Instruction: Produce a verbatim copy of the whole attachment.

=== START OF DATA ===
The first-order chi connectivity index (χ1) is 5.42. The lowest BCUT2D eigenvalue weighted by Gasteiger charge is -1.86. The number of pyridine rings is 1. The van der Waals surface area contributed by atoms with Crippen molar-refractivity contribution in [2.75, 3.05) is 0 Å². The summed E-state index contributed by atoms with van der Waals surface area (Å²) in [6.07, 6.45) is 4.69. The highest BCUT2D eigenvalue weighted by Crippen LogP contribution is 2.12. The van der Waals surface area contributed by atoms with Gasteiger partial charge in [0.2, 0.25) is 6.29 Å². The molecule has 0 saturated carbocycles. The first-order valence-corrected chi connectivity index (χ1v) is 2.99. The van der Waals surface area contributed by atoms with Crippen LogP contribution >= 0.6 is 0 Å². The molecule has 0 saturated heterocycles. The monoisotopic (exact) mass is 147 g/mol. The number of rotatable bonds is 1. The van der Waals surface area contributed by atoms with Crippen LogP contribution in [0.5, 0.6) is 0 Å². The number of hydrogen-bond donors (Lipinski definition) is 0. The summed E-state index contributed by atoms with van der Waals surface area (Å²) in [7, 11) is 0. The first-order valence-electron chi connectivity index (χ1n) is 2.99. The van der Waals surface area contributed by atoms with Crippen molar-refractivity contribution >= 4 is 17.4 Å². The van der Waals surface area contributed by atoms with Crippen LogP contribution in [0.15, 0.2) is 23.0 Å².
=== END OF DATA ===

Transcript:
The first-order chi connectivity index (χ1) is 5.42. The lowest BCUT2D eigenvalue weighted by Gasteiger charge is -1.86. The number of pyridine rings is 1. The van der Waals surface area contributed by atoms with Crippen molar-refractivity contribution in [2.75, 3.05) is 0 Å². The summed E-state index contributed by atoms with van der Waals surface area (Å²) in [6.07, 6.45) is 4.69. The highest BCUT2D eigenvalue weighted by Crippen LogP contribution is 2.12. The van der Waals surface area contributed by atoms with Gasteiger partial charge in [0.2, 0.25) is 6.29 Å². The molecule has 0 saturated carbocycles. The first-order valence-corrected chi connectivity index (χ1v) is 2.99. The van der Waals surface area contributed by atoms with Crippen LogP contribution >= 0.6 is 0 Å². The molecule has 0 saturated heterocycles. The monoisotopic (exact) mass is 147 g/mol. The number of rotatable bonds is 1. The van der Waals surface area contributed by atoms with Crippen LogP contribution in [0.5, 0.6) is 0 Å². The number of hydrogen-bond donors (Lipinski definition) is 0. The summed E-state index contributed by atoms with van der Waals surface area (Å²) in [7, 11) is 0. The first-order valence-electron chi connectivity index (χ1n) is 2.99. The van der Waals surface area contributed by atoms with Crippen molar-refractivity contribution >= 4 is 17.4 Å². The van der Waals surface area contributed by atoms with Crippen LogP contribution in [0.15, 0.2) is 23.0 Å².